WorldWatch

From the April 2008 Trumpet Print Edition

Europe

Kosovo declared independence on February 17. Countries around the world, such as the UK, U.S., France and Germany, recognized Kosovo’s independence. By doing this, they defied Russia’s wishes. Russia promised to stand by Serbia. It backed up this stance by applying intense pressure on two of the most vital buffer states at its borders, Ukraine and Georgia. Both have aspired to join nato; Ukraine has sought EU membership. By using political threats against Georgia, and playing the energy card against Ukraine through which Russian gas transits to the EU, Moscow signaled that it will play hard ball in the face of any EU takeover in Kosovo. The stage is set for a confrontation between East and West (see article, page 32).

Europe also provoked the Islamic world in February. Geert Wilders, chairman of the recently formed Netherlands’ Freedom Party, called the Koran “an inspiration for murder” and said that if the prophet Mohammed were alive today, he would have him “tarred and feathered as an extremist and deported if he were in Holland.” Then Danish newspapers republished one of the cartoons that sparked Muslim outrage in 2005, in order “to unambiguously back and support the freedom of speech that we as a newspaper will always defend,” as one newspaper wrote. Muslim rioters took to the streets; many Islam countries expressed hostility over the move.

In late January, Societe Generale, France’s second-largest bank, reported what may be the banking fraud of the century. Allegedly a rogue bank employee illegally wiped out multiple billions’ worth of bank money. The bank blamed the $7.1 billion hit on a 31-year-old trader who supposedly acted alone to speculate in the future’s markets. If nobody really noticed the massive fraud for over a year, maybe other banks have unnoticed problems too. As such, the scam carries shadowy implications for the global banking industry.

The European Union continues to demonstrate its endemic corruption and undemocratic nature. In February, members of the European Parliament from the Budgetary Control Committee voted to keep secret a report on abuse of EU funding. The report uncovered deputies misusing their staff allowances. However, as mep Chris Davies said, it wasn’t just “the scale of the abuse that is taking place” that was troublesome, but also “the fact that it has been kept secret.”

In late January, several meps attempted to use procedural requests to slow down debate in the Parliament to protest the lack of a referendum on the Lisbon Treaty in most EU nations. Europe’s solution: The parliamentary president was simply given illegal powers to silence the protesters.

In February, news broke of a massive tax-evasion scam in Germany—one of the largest ever in the nation’s history—involving numerous German-controlled foundations set up in Liechtenstein as tax-evasion shelters.

Yet more turmoil in Germany’s government surfaced after two of the three parties in the ruling “grand coalition” lost ground in key state elections. In one state, this resulted in one of the parties considering an alliance with an opposition party, much to Chancellor Angela Merkel’s chagrin. Watch for the Merkel coalition to continue to weaken—and, simultaneously, the right wing in German politics to surge in popularity.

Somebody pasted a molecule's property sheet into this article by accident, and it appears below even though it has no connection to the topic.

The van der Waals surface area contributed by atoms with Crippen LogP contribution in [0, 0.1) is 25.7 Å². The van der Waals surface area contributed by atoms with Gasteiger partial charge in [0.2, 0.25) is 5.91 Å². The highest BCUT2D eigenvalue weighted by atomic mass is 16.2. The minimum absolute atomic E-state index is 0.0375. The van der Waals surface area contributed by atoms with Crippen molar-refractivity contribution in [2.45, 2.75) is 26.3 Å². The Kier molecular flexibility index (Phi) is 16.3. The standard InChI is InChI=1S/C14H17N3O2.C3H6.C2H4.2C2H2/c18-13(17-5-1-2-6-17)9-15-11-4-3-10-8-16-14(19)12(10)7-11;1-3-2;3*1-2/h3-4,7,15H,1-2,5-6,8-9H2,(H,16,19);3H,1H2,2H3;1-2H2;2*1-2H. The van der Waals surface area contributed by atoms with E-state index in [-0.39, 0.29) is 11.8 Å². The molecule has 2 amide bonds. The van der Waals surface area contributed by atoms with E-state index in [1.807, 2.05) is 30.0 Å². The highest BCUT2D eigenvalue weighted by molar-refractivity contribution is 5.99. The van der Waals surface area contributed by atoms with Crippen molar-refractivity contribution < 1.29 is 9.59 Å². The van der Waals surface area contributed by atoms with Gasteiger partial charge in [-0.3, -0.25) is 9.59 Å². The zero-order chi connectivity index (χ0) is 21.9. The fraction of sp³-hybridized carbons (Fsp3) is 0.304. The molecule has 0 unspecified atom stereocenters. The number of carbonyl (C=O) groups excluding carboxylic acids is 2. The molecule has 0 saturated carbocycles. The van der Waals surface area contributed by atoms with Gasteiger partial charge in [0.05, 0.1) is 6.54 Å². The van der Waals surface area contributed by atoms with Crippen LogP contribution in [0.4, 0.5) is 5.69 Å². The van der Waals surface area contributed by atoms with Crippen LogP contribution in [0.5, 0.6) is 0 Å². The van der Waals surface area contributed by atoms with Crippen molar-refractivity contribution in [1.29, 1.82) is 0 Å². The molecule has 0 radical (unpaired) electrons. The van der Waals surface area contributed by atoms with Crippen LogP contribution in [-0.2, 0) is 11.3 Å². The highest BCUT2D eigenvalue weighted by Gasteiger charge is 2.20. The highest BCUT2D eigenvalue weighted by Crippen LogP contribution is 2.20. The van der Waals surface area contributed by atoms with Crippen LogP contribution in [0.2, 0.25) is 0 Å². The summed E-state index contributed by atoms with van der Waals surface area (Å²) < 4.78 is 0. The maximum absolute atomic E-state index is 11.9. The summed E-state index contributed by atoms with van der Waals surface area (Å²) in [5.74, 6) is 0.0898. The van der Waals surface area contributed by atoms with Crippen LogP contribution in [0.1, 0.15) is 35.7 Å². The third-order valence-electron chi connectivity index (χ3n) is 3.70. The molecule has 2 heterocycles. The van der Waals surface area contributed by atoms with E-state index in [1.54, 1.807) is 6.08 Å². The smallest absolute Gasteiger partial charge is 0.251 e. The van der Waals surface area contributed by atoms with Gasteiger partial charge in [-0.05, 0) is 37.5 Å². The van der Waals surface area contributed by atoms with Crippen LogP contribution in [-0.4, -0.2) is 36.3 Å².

The pope has again demonstrated just how much political power he can wield. By influencing a well-placed Catholic politician, the Vatican brought down the government of Italian President Romano Prodi on January 24. Now it appears that the path has been cleared for a bill promoting stricter laws on abortion, a bill opposed by the Prodi administration. The Vatican’s influence is also being felt in Spain, where Catholic leaders fought hard against the socialist government in the run-up to the March 9 elections. This is about more than merely promoting a Christian agenda in Europe. The Vatican remembers the political power it wielded before the Reformation, and now it wants it back.

Mideast

Since U.S. President George Bush’s visit to Israel in January to revive the peace process, trouble in the region has only escalated. The day after he left, Palestinians in Gaza launched a barrage of rockets at Israeli targets—more than 150 in four days.

Then, on January 23, hundreds of thousands of Palestinians—and terrorists and weapons—streamed across the Egypt/Gaza border unhindered after Hamas destroyed two thirds of the border wall—a demolition for which Hamas had been preparing for months. Within two weeks, Palestinian terrorists carried out a suicide attack in southern Israel, leaving one woman dead and slightly injuring 11 other people. Hamas has used the Gaza border crisis to try to force a new arrangement for control of the border and establish itself as a player in such an agreement. Egypt has hosted Hamas representatives for discussions on the issue several times. Israel’s attempts at isolating Hamas are simply not working.

As Israel’s troubles mount, it is becoming increasingly open to a greater European role in the region. “Developing a strong relationship with Europe is becoming the third pillar [in addition to the idf and the U.S.] safeguarding Israel’s survival,” said a senior Israeli diplomatic official in February. Israeli Prime Minister Ehud Olmert visited Chancellor Angela Merkel in Berlin in mid-February to discuss the rocket attacks from the Gaza Strip and Iran’s nuclear program. Israel’s trust in foreigners has not worked before, and it is prophesied to be the country’s undoing in the future.

Also bad news for Israel, the emerging relationship between Iran and Egypt continues to progress. Egyptian President Hosni Mubarak held talks with Iran’s parliament speaker on January 30, the first such high-level meeting in almost 30 years. Mubarak is probably feeling the pressure of Egypt’s Islamists. After the Gaza border breach, the Muslim Brotherhood staged about 80 anti-government demonstrations. Islamic fundamentalism is rapidly growing more popular in Egypt as it is embraced by the youth. Conditions in Egypt are building toward a radical change in the nation’s politics.